Plant of the Week
Latin: Juniperus chinensis 'Pfitzeraiana'
Of late, I've been amusing myself looking at nursery catalogs and old books
from the turn of the 20th century to see what plants were being grown back
then. We all like to celebrate important milestones, and it’s likely that
the traditional press will miss this one, so the task falls to me to inform
you, faithful reader, that this year marks the 100th anniversary of the
introduction of Pfitzer juniper into the United States.
This interesting factoid will no doubt show up on Who Wants to Be a
Millionaire and could pave your way to financial independence.
The Pfitzer juniper is one of those old-fashioned junipers gardeners quickly
inform me they hate. There are two plants often confused when the phrase
"spreading juniper" comes up. The gray-green spreader that grows about 6
feet high and 10 feet wide is the Pfitzer. The other plant, the Hetizi
juniper, has blue-gray foliage and grows larger, maybe 10 feet tall by 15
wide. The Hetizi has a more rambunctious nature than the Pfitzer.
If you spend much time around old places – say a college campus, a cemetery
or the like – you no doubt know Pfitzer well. It has typical juniper-like
foliage, which tends to be somewhat droopy at the ends. It’s a male clone,
so it doesn’t produce the typical waxy blue balls of other junipers.
The roots of Pfitzer are rather obscure. According to Krussmann's "Manual of
Cultivated Conifers," it’s likely that seeds of Chinese juniper were
collected in the Ho Lo Shan range in Mongolia in 1866 when a Jesuit Priest
named Armund David was serving as traveling naturalist for the French
church. The seeds would have gone to the botanic garden in Paris.
It was Father David who became the first Westerner to catch a giant panda
and ship it to the West, where it promptly died because it's finicky diet
was not yet understood.
At any rate, a plant that sounds a lot like the Pfitzer juniper was offered
in 1876 by Simon Louis Nursery in Metz, France. It became widely known in
Germany and Belgian during this period. The naming of Pfitzer fell to L.
Spath, who named it after his friend, W. Pfitzer, in 1899. I find mention of
a Spath Nursery in Germany that was breeding plants around the turn of the
century, but details are scanty.
The arrival of one of the 20th century's most important landscape shrubs in
the U.S. is equally obscure. It likely came in to one of the large Eastern
nurseries with a reputation of new plant introductions, such as the Hick's
Nursery on Long Island. At any rate, it was widely spread throughout the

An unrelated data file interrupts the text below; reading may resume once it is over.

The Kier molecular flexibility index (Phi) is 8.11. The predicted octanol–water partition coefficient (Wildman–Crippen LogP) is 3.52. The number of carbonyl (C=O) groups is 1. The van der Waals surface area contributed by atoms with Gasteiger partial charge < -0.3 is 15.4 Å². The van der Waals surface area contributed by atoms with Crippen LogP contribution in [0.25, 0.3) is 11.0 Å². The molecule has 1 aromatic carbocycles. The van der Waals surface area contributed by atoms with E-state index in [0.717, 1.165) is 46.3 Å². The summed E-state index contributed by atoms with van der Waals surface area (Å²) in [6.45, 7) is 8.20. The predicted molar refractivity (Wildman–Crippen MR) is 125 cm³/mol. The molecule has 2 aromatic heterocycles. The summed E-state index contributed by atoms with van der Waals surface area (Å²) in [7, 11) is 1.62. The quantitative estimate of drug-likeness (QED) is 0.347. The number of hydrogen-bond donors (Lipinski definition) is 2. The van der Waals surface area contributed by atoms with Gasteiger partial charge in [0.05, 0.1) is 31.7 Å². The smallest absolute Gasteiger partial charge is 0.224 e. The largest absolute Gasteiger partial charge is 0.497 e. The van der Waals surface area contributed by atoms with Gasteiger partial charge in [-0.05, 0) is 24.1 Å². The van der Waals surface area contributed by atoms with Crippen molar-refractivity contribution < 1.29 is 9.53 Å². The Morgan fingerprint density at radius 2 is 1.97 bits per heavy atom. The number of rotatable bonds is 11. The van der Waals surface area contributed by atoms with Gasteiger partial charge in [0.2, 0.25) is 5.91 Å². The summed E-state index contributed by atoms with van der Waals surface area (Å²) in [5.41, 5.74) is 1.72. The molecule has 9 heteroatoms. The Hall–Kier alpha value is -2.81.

U.S. nursery industry by the end of WWI.
The nursery industry back in 1900 was an industry in transition. The
industry largely originated to grow fruit trees for farmers. As late as
1890, about 75 percent of its production was fruit trees. By 1900 it had
shifted to 50-50 fruits and ornamentals. By 1925 it was 75 percent
ornamentals and 25 percent fruit.
Most of the nurseries were located in zones 5 and 6, and nearly all of the
plants were sold bare root and shipped to distant markets by boxcar. The
deciduous shrubs common around old homes – forsythia, japonica, fragrant
honeysuckle and mock orange – date from this era of bare root nursery sales.
It wasn’t until the 1930's that the practice of balling and burlapping
shrubs, a requirement for a conifer such as Pfitzer juniper, became common
in many wholesale nurseries.
Pfitzer juniper is a survivor. Gardeners often favor more colorful or more
beautiful plants, but many of these lack the gumption to survive long term.
Pfitzer will take an extreme amount of heat, cold and drought conditions,
which it no doubt had to survive on the steeps of Mongolia. The only real
enemy of the Pfitzer, other than hedge clippers in the hands of an
unlicensed novice, is the bagworm. We will explore this troublesome pest in
a future article.
By: Gerald Klingaman, retired
Extension News -
January 26, 2001
The University of Arkansas Division of Agriculture does not maintain lists of retail outlets where these plants can be purchased. Please check your local nursery or other retail outlets to ask about the availability of these plants for your growing area.
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